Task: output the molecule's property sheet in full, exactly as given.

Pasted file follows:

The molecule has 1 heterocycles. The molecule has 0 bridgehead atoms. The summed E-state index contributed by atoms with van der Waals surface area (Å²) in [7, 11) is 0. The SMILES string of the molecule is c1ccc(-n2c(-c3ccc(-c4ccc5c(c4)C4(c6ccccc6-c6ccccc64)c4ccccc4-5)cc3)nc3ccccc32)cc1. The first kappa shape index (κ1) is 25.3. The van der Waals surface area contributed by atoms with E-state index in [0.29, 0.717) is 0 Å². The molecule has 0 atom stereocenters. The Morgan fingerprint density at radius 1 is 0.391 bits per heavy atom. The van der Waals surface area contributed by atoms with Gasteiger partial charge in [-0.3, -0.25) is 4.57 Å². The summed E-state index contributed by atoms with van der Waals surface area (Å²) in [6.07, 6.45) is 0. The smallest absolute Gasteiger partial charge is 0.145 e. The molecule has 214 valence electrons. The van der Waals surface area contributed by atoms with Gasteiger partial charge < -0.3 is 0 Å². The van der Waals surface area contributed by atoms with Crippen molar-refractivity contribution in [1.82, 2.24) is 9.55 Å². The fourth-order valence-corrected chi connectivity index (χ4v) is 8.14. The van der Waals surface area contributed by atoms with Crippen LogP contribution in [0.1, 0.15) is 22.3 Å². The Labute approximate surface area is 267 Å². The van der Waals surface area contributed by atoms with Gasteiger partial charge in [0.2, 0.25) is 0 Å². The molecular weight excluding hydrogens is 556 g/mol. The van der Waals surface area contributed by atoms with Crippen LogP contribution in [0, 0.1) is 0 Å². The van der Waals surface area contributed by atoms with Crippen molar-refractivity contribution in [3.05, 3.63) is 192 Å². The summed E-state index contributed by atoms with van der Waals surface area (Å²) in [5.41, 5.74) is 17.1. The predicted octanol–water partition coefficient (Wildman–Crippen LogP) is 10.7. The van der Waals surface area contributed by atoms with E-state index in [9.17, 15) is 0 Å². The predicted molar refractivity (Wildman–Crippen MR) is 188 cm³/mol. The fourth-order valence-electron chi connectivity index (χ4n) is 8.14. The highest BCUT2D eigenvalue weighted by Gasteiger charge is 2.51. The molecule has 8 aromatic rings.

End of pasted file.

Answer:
The molecule has 1 heterocycles. The molecule has 0 bridgehead atoms. The summed E-state index contributed by atoms with van der Waals surface area (Å²) in [7, 11) is 0. The SMILES string of the molecule is c1ccc(-n2c(-c3ccc(-c4ccc5c(c4)C4(c6ccccc6-c6ccccc64)c4ccccc4-5)cc3)nc3ccccc32)cc1. The first kappa shape index (κ1) is 25.3. The van der Waals surface area contributed by atoms with E-state index in [0.29, 0.717) is 0 Å². The molecule has 0 atom stereocenters. The Morgan fingerprint density at radius 1 is 0.391 bits per heavy atom. The van der Waals surface area contributed by atoms with Gasteiger partial charge in [-0.3, -0.25) is 4.57 Å². The summed E-state index contributed by atoms with van der Waals surface area (Å²) in [6.07, 6.45) is 0. The smallest absolute Gasteiger partial charge is 0.145 e. The molecule has 214 valence electrons. The van der Waals surface area contributed by atoms with Gasteiger partial charge < -0.3 is 0 Å². The van der Waals surface area contributed by atoms with Crippen molar-refractivity contribution in [1.82, 2.24) is 9.55 Å². The fourth-order valence-corrected chi connectivity index (χ4v) is 8.14. The van der Waals surface area contributed by atoms with Crippen LogP contribution in [0.1, 0.15) is 22.3 Å². The Labute approximate surface area is 267 Å². The van der Waals surface area contributed by atoms with Gasteiger partial charge in [0.2, 0.25) is 0 Å². The molecular weight excluding hydrogens is 556 g/mol. The van der Waals surface area contributed by atoms with Crippen LogP contribution in [0, 0.1) is 0 Å². The van der Waals surface area contributed by atoms with Crippen molar-refractivity contribution in [3.05, 3.63) is 192 Å². The summed E-state index contributed by atoms with van der Waals surface area (Å²) in [5.41, 5.74) is 17.1. The predicted octanol–water partition coefficient (Wildman–Crippen LogP) is 10.7. The van der Waals surface area contributed by atoms with E-state index in [9.17, 15) is 0 Å². The predicted molar refractivity (Wildman–Crippen MR) is 188 cm³/mol. The fourth-order valence-electron chi connectivity index (χ4n) is 8.14. The highest BCUT2D eigenvalue weighted by Gasteiger charge is 2.51. The molecule has 8 aromatic rings.